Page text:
AED to LYD

AED - United Arab Emirates Dirham (د.إ.‏)
LYD - Libyan Dinar (د.ل.‏)
1 AED1 LYD

Currency conversion rates from AED to LYD

AEDLYD
1 AED1 LYD
5 AED5 LYD
10 AED10 LYD
20 AED20 LYD
50 AED50 LYD
100 AED100 LYD
250 AED250 LYD
500 AED500 LYD
1000 AED1000 LYD
2000 AED2000 LYD
5000 AED5000 LYD
10000 AED10000 LYD
LYDAED
1 LYD1 AED
5 LYD5 AED
10 LYD10 AED
20 LYD20 AED
50 LYD50 AED
100 LYD100 AED
250 LYD250 AED
500 LYD500 AED
1000 LYD1000 AED
2000 LYD2000 AED
5000 LYD5000 AED
10000 LYD10000 AED

AED - United Arab Emirates Dirham (د.إ)

The United Arab Emirates dirham is the currency of the United Arab Emirates. The dirham is abbreviated by the currency code AED, and its symbol is د.إ. Unofficial abbreviations include ‘Dhs’ and ‘DH’. The most popular AED exchange is with Indian rupees (INR to AED). The dirham is a fiat currency, and its conversion factor has 6 significant digits.

The Dirham (AED) is the currency of the United Arab Emirates. 1 Dirham = 100 fils. Exchange can be done at a bank, but is less costly at an exchange office. The United Arab Emirates Dirham was pegged to the IMF’s drawing rights in 1978. In 1997 the Dirham was pegged to the US Dollar at 1 USD = 3.6725 dirham.

The United Arab Emirates Dirham is the currency in United Arab Emirates (AE, ARE, UAE). The symbol for AED can be written Dh, and Dhs. The United Arab Emirates Dirham is divided into 100 fils. The exchange rate for the United Arab Emirates Dirham was last updated on Today from The International Monetary Fund. The AED conversion factor has 6 significant digits.

Economy

  • The United Arab Emirates is ranked second in the Corporation Council for the Arab States of the Gulf (CCASG).
  • Natural gas and petroleum exports play an important role in the economy.
  • The service sector is also an important source of income.
  • Construction forms a huge part of the economy; there is currently an average of $350 billion in construction projects.
  • The United Arab Emirates is part of the World Trade Organization.
  • Imports are machinery, manufactured goods, and transport equipment.
  • In 2009, 85% of exports were natural resources.
  • The United Arab Emirates has the fastest-growing economy in the world.

History

  • The original currency in the United Arab Emirates was the Bahraini Dinar.
  • Before 1966 the United Arab Emirates used the Gulf Rupee.
  • The United Arab Emirates dirham started circulating in December 1971. The dirham replaced the Dubai Riyal as well as the Qatar Riyal at par.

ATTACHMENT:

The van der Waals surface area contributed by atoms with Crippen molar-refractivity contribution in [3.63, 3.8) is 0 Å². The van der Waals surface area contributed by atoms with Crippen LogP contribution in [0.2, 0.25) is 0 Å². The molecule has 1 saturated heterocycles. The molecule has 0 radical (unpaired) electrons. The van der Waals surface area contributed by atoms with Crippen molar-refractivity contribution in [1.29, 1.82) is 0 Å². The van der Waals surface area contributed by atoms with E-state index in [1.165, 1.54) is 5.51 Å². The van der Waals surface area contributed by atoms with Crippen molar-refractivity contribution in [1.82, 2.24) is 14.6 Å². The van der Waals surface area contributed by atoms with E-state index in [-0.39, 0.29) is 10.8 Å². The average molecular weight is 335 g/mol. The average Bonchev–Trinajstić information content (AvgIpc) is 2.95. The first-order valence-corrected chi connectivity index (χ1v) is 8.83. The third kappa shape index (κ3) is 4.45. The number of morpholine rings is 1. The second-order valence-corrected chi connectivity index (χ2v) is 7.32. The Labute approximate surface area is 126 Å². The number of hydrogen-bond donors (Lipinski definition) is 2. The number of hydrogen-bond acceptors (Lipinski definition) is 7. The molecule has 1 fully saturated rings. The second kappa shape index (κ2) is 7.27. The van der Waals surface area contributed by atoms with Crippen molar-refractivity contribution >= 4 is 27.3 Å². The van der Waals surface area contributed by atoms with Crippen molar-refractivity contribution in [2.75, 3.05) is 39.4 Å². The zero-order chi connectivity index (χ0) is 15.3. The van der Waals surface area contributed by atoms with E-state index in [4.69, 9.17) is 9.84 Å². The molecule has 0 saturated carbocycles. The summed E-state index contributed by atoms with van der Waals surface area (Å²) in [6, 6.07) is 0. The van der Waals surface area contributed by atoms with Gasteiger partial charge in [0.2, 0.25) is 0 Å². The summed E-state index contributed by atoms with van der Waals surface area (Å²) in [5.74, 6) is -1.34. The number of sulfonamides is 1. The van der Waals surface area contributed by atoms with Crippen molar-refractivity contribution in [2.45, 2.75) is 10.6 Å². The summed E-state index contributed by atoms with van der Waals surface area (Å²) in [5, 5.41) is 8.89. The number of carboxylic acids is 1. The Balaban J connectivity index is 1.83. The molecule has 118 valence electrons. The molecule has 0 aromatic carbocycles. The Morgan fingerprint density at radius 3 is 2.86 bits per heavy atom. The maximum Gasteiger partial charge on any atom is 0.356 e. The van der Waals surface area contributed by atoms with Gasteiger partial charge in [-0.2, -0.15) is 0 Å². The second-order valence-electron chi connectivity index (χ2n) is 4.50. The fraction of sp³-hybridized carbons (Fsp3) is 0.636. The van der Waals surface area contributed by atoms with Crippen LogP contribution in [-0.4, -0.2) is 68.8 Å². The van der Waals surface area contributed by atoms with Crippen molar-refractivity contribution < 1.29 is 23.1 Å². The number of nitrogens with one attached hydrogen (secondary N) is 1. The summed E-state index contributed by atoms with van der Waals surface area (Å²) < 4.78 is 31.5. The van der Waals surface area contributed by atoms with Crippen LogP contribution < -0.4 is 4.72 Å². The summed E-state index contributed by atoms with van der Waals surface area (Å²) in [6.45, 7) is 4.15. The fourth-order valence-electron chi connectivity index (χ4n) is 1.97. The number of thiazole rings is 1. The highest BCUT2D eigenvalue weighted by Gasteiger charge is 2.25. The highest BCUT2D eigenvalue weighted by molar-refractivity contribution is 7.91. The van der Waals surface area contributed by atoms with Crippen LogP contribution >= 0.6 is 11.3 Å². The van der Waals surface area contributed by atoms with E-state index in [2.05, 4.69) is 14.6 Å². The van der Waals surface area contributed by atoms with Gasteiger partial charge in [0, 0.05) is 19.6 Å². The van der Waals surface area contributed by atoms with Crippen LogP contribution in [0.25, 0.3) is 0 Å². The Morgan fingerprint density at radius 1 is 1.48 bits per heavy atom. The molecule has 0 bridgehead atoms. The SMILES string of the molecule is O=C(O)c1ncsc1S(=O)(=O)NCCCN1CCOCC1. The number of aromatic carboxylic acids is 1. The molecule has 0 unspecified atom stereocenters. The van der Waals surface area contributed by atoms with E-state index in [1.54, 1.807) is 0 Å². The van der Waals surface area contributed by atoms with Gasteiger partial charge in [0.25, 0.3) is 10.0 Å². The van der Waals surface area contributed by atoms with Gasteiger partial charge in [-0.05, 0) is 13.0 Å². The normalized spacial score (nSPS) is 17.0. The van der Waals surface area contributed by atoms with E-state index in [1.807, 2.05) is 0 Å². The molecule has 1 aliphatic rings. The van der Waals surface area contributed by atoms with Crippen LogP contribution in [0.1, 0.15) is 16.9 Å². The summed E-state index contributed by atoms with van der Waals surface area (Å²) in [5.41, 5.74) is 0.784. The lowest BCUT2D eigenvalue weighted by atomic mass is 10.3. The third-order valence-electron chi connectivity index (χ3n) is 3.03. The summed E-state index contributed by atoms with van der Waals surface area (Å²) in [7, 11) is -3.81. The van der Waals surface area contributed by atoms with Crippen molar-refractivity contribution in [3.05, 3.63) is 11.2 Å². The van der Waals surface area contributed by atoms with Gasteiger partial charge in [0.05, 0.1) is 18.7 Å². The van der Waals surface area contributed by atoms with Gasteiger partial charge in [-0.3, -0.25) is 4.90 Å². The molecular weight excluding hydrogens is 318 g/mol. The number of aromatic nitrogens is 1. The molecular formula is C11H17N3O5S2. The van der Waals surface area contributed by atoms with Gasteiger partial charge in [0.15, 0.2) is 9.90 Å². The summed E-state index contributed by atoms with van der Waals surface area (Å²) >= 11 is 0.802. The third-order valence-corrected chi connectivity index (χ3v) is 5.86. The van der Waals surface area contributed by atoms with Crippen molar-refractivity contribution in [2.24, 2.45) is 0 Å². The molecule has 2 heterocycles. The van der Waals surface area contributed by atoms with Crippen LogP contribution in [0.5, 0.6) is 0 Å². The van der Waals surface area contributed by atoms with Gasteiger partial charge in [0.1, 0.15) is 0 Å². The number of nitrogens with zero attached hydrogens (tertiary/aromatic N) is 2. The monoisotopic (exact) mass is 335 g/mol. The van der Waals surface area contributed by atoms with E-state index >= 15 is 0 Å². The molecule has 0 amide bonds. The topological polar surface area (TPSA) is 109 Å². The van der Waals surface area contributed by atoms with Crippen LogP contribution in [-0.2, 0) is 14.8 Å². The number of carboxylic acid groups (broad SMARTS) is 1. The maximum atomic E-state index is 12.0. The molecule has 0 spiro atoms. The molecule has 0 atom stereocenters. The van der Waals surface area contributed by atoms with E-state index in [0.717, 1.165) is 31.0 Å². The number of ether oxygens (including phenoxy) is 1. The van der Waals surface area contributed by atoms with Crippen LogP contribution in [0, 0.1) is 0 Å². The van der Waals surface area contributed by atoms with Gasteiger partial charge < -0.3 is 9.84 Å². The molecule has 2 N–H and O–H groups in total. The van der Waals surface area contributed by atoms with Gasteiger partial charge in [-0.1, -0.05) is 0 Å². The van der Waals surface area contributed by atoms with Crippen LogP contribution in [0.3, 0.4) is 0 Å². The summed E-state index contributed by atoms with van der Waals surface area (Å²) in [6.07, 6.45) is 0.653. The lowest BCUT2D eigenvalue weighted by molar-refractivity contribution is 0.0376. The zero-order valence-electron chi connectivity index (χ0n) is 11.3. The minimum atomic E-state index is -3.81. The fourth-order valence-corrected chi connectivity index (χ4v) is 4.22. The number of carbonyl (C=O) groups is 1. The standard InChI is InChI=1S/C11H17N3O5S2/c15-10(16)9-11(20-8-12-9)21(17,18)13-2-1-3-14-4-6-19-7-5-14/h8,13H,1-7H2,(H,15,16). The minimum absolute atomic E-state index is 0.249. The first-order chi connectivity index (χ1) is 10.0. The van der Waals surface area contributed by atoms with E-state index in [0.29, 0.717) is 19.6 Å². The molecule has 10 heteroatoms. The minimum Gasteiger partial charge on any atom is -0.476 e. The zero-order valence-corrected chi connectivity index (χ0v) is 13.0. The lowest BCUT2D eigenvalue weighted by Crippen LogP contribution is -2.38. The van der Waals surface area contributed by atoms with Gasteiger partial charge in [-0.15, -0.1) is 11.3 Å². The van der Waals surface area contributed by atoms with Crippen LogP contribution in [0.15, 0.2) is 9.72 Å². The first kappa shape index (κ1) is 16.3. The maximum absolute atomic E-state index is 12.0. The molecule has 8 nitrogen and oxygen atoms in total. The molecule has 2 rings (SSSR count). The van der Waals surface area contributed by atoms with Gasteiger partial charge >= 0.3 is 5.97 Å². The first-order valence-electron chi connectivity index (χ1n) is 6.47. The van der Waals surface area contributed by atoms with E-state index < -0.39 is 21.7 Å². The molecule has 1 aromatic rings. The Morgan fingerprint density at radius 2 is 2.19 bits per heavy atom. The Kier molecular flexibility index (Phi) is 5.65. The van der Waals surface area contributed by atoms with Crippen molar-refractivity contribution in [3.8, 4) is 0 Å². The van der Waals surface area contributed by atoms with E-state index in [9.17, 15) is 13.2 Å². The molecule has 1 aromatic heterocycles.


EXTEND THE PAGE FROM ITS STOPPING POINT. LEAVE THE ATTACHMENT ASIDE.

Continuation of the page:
• From 1973 to 1982 the United Arab Emirates issued the Dirham.
  • In 1976 the United Arab Emirates minted commemorative coins.
  • In the late 1980s a fixed rate was established between the Dirham and the USD.
  • 200-dirham denominations were produced only in 1989 and are scarce; however, the 200-dirham was re-introduced in May 2008 in a different color from the original.
  • In 1997 the Dirham was pegged to the US Dollar.

More information about AED - United Arab Emirates Dirham (د.إ)


LYD - Libyan Dinar (LYD)

Libyan Dinar

The Libyan Dinar is the official currency of Libya. The Libyan Dinar is subdivided into 1000 dirham. When Libya was still under the Ottoman Empire, the Ottoman Empire piastres were used. When Italy ruled Libya, the introduction of their Lira initiated a trend to use a variety of currencies from different countries.

The Libyan Dinar is the currency in Libya (Libyan Arab Jamahiriya, LY, LBY). The symbol for LYD can be written LD. The Libyan Dinar is divided into 1000 dirhams. The exchange rate for the Libyan Dinar was last updated on January 25, 2019 from The International Monetary Fund. The LYD conversion factor has 6 significant digits.

Economy

  • The Libyan economy is reliant on profits from the oil sector. These high profits, in combination with the small population, give Libya the highest GDP per capita in Africa.
  • Economic transformations to reintegrate the Libya into an international playing field have been initiated by UN and US sanctions.
  • Libya is still has a long way to go in transforming its socialist-oriented economy, planning for privatization, and minimizing grants.

History

  • In 1951, Libya became independent, and the Libyan Pound was introduced.
  • In 1971, the Central Bank of Libya launched the Libyan Dinar.
  • In 1972, the Libyan Arab Foreign Bank was established to increase overseas investments.
  • In 1975, coins in denominations of 1, 5, 10, 20, 50 and 100 dirham were introduced, which upset the Federation of Arab Republics.
  • In 1979, the second series of coins of the same denominations was launched.
  • In 2001 and 2004, denominations of ¼ and ½ dinar coins were issued.
  • In 2009, new 50 and 100 dirhams, as well as ¼ and ½ dinar coins, were issued.

More information about LYD - Libyan Dinar (LYD)